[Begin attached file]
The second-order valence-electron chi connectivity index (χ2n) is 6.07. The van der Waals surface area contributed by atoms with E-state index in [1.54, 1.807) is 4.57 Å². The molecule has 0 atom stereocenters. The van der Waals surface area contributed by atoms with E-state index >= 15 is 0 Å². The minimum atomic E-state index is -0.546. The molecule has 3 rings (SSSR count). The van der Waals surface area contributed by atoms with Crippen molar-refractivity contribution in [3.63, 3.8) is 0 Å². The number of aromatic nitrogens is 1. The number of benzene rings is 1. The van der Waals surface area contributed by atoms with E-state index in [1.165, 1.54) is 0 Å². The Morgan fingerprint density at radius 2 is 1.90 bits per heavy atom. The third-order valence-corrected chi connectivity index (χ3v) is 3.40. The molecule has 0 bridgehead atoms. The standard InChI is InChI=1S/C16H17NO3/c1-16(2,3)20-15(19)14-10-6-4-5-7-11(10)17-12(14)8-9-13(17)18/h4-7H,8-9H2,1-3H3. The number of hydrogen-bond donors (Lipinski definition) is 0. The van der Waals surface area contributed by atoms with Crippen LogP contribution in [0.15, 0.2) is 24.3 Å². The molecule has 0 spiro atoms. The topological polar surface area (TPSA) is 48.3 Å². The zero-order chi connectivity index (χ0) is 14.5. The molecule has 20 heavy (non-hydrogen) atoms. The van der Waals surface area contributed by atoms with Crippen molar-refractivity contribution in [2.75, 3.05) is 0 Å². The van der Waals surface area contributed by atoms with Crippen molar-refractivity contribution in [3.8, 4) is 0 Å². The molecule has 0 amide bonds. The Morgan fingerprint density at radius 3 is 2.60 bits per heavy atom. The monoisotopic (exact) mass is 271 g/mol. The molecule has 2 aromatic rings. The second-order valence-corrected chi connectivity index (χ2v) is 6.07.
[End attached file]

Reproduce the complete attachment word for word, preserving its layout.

The second-order valence-electron chi connectivity index (χ2n) is 6.07. The van der Waals surface area contributed by atoms with E-state index in [1.54, 1.807) is 4.57 Å². The molecule has 0 atom stereocenters. The van der Waals surface area contributed by atoms with E-state index >= 15 is 0 Å². The minimum atomic E-state index is -0.546. The molecule has 3 rings (SSSR count). The van der Waals surface area contributed by atoms with Crippen molar-refractivity contribution in [3.63, 3.8) is 0 Å². The number of aromatic nitrogens is 1. The number of benzene rings is 1. The van der Waals surface area contributed by atoms with E-state index in [1.165, 1.54) is 0 Å². The Morgan fingerprint density at radius 2 is 1.90 bits per heavy atom. The third-order valence-corrected chi connectivity index (χ3v) is 3.40. The molecule has 0 bridgehead atoms. The standard InChI is InChI=1S/C16H17NO3/c1-16(2,3)20-15(19)14-10-6-4-5-7-11(10)17-12(14)8-9-13(17)18/h4-7H,8-9H2,1-3H3. The number of hydrogen-bond donors (Lipinski definition) is 0. The van der Waals surface area contributed by atoms with Crippen LogP contribution in [0.15, 0.2) is 24.3 Å². The molecule has 0 spiro atoms. The topological polar surface area (TPSA) is 48.3 Å². The zero-order chi connectivity index (χ0) is 14.5. The molecule has 20 heavy (non-hydrogen) atoms. The van der Waals surface area contributed by atoms with Crippen molar-refractivity contribution in [2.75, 3.05) is 0 Å². The van der Waals surface area contributed by atoms with Crippen molar-refractivity contribution in [3.8, 4) is 0 Å². The molecule has 0 amide bonds. The Morgan fingerprint density at radius 3 is 2.60 bits per heavy atom. The monoisotopic (exact) mass is 271 g/mol. The molecule has 2 aromatic rings. The second-order valence-corrected chi connectivity index (χ2v) is 6.07.